Euan Ashley (USA and UK) and the ultra-rapid genome team at Stanford University in Stanford, California (USA) broke new scientific boundaries and achieved the Guinness World Records title for the fastest DNA sequencing technique with a time of 5 hours and 2 minutes on 16 March 2021.
A professor of medicine, of genetics and of biomedical data science at the Stanford University School of Medicine, Euan Ashley, MB ChB, DPhil, has successfully led a team of scientists to develop a whole genome nanopore sequencing approach that can characterize pathogenic variants faster than any previously published approach in clinical samples.
In other words, a faster DNA sequencing technique enables better detection of variants that cause genetic disease, which can make a big difference in time-critical situations, such as identification of suspected pathogenic variants in a critically ill patient.
This is especially important when dealing with rare genetic diseases. Scientists can scan a patient's entire genome for all gene variants suggested by the scientific literature, even if that variant was discovered only the day before. Furthermore, if a patient doesn't initially receive a genetic diagnosis, there's still hope that scientists will find a new gene variant linked to the patient's disease down the line.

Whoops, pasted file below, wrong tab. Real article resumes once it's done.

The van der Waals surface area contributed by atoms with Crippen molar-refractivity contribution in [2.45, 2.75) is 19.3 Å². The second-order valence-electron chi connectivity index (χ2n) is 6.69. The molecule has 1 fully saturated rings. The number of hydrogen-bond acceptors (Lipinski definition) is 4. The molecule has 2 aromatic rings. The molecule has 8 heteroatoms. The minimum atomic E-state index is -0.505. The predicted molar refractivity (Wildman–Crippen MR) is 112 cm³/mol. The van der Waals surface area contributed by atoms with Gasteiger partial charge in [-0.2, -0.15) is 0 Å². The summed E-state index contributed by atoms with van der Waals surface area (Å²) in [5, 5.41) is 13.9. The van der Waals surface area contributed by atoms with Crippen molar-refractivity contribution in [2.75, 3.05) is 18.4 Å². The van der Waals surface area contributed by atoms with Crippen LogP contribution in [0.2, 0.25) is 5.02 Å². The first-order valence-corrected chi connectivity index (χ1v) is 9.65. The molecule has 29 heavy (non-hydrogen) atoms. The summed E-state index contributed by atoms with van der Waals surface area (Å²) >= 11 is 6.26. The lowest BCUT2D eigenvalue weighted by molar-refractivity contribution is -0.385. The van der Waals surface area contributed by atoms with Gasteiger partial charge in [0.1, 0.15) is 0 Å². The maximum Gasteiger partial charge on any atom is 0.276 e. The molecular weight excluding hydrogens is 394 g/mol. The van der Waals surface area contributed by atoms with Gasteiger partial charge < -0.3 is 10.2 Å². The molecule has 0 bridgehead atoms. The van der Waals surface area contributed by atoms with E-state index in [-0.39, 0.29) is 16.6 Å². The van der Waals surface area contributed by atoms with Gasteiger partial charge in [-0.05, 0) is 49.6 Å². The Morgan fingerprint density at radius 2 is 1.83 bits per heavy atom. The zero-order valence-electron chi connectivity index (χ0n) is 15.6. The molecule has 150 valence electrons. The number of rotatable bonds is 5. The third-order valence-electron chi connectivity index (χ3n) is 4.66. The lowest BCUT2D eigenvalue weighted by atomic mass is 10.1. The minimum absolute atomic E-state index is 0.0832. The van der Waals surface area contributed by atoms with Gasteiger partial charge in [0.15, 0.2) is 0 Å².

"A few weeks is what most clinicians call 'rapid' when it comes to sequencing a patient’s genome and returning results," said Ashley.
Fast diagnoses can mean less time in critical care units, fewer tests and faster recovery for many patients. Notably, the faster sequencing does not sacrifice accuracy.
"It was just one of those amazing moments where the right people suddenly came together to achieve something amazing. It really felt like we were approaching a new frontier." - Euan Ashley
Over the span of less than six months, the team enrolled and sequenced the genomes of 12 patients. In one of the cases, it took a snappy 5 hours and 2 minutes to sequence a patient’s genome, setting the world title for the fastest DNA sequencing technique.
The record was recognised by the National Institute of Science and Technology’s Genome in a Bottle group as well as being officially certified by Guinness World Records.
With this impressive reduction in time, Stanford scientists plan to offer sub-10-hour turnaround time to patients in intensive care units at Stanford Hospital and Lucile Packard Children’s Hospital Stanford - and, eventually, to other hospitals.
Collaborators in the record-breaking project include researchers from Stanford, NVIDIA, Oxford Nanopore Technologies, Google, Baylor College of Medicine and the University of California at Santa Cruz.
Ashley and the ultra-rapid genome team sequenced the human genome using an Oxford Nanopore PromethIon-48 machine.
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